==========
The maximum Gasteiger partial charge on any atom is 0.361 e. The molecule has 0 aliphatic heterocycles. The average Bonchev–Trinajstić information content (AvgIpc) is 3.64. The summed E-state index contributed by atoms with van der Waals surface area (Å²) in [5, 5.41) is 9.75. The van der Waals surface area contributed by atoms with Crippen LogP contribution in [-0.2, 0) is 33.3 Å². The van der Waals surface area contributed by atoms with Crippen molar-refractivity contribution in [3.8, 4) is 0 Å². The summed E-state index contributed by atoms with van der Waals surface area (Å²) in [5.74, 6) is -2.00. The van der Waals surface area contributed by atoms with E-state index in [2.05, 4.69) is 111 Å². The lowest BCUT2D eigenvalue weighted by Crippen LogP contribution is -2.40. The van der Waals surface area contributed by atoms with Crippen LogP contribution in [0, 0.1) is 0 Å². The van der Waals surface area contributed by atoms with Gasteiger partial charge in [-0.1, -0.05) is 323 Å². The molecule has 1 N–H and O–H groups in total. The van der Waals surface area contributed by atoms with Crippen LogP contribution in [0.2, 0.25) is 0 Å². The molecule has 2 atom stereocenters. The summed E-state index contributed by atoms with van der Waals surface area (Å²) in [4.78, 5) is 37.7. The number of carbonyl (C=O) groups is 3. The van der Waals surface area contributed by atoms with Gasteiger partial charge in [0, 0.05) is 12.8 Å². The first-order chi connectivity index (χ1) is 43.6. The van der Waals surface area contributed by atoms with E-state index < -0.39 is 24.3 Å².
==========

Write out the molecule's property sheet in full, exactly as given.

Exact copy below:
The maximum Gasteiger partial charge on any atom is 0.361 e. The molecule has 0 aliphatic heterocycles. The average Bonchev–Trinajstić information content (AvgIpc) is 3.64. The summed E-state index contributed by atoms with van der Waals surface area (Å²) in [5, 5.41) is 9.75. The van der Waals surface area contributed by atoms with Crippen LogP contribution in [-0.2, 0) is 33.3 Å². The van der Waals surface area contributed by atoms with Crippen molar-refractivity contribution in [3.8, 4) is 0 Å². The summed E-state index contributed by atoms with van der Waals surface area (Å²) in [5.74, 6) is -2.00. The van der Waals surface area contributed by atoms with E-state index in [2.05, 4.69) is 111 Å². The lowest BCUT2D eigenvalue weighted by Crippen LogP contribution is -2.40. The van der Waals surface area contributed by atoms with Crippen LogP contribution in [0, 0.1) is 0 Å². The van der Waals surface area contributed by atoms with Gasteiger partial charge in [-0.1, -0.05) is 323 Å². The molecule has 1 N–H and O–H groups in total. The van der Waals surface area contributed by atoms with Crippen LogP contribution in [0.2, 0.25) is 0 Å². The molecule has 2 atom stereocenters. The summed E-state index contributed by atoms with van der Waals surface area (Å²) in [4.78, 5) is 37.7. The number of carbonyl (C=O) groups is 3. The van der Waals surface area contributed by atoms with Gasteiger partial charge in [0, 0.05) is 12.8 Å². The first-order chi connectivity index (χ1) is 43.6. The van der Waals surface area contributed by atoms with E-state index < -0.39 is 24.3 Å².